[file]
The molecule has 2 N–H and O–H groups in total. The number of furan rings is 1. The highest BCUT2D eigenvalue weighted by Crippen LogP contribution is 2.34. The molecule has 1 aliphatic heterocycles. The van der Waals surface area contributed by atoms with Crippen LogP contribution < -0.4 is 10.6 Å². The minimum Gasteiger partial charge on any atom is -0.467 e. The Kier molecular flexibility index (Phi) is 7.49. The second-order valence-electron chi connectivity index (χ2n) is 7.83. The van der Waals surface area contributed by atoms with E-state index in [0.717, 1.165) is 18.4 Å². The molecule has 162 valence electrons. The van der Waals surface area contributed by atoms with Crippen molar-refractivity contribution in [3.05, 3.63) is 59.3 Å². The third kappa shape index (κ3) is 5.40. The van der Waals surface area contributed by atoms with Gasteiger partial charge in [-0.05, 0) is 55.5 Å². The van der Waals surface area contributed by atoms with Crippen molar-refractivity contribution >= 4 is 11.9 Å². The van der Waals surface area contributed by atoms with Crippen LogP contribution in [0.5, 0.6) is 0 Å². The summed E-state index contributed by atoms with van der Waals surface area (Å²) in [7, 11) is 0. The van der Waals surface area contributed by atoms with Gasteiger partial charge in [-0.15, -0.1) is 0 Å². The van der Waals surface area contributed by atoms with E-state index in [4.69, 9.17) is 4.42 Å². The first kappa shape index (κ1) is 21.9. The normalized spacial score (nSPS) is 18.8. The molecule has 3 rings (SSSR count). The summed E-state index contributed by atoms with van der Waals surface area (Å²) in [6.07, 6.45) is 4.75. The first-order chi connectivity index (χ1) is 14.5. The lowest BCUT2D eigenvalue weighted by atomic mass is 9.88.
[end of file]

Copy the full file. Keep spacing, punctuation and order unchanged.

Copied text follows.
The molecule has 2 N–H and O–H groups in total. The number of furan rings is 1. The highest BCUT2D eigenvalue weighted by Crippen LogP contribution is 2.34. The molecule has 1 aliphatic heterocycles. The van der Waals surface area contributed by atoms with Crippen LogP contribution < -0.4 is 10.6 Å². The minimum Gasteiger partial charge on any atom is -0.467 e. The Kier molecular flexibility index (Phi) is 7.49. The second-order valence-electron chi connectivity index (χ2n) is 7.83. The van der Waals surface area contributed by atoms with E-state index in [0.717, 1.165) is 18.4 Å². The molecule has 162 valence electrons. The van der Waals surface area contributed by atoms with Crippen molar-refractivity contribution in [3.05, 3.63) is 59.3 Å². The third kappa shape index (κ3) is 5.40. The van der Waals surface area contributed by atoms with Gasteiger partial charge in [-0.05, 0) is 55.5 Å². The van der Waals surface area contributed by atoms with Crippen molar-refractivity contribution >= 4 is 11.9 Å². The van der Waals surface area contributed by atoms with Crippen LogP contribution in [0.5, 0.6) is 0 Å². The summed E-state index contributed by atoms with van der Waals surface area (Å²) in [7, 11) is 0. The van der Waals surface area contributed by atoms with Gasteiger partial charge in [-0.15, -0.1) is 0 Å². The van der Waals surface area contributed by atoms with E-state index in [4.69, 9.17) is 4.42 Å². The first kappa shape index (κ1) is 21.9. The normalized spacial score (nSPS) is 18.8. The molecule has 3 rings (SSSR count). The summed E-state index contributed by atoms with van der Waals surface area (Å²) in [6.07, 6.45) is 4.75. The first-order chi connectivity index (χ1) is 14.5. The lowest BCUT2D eigenvalue weighted by atomic mass is 9.88.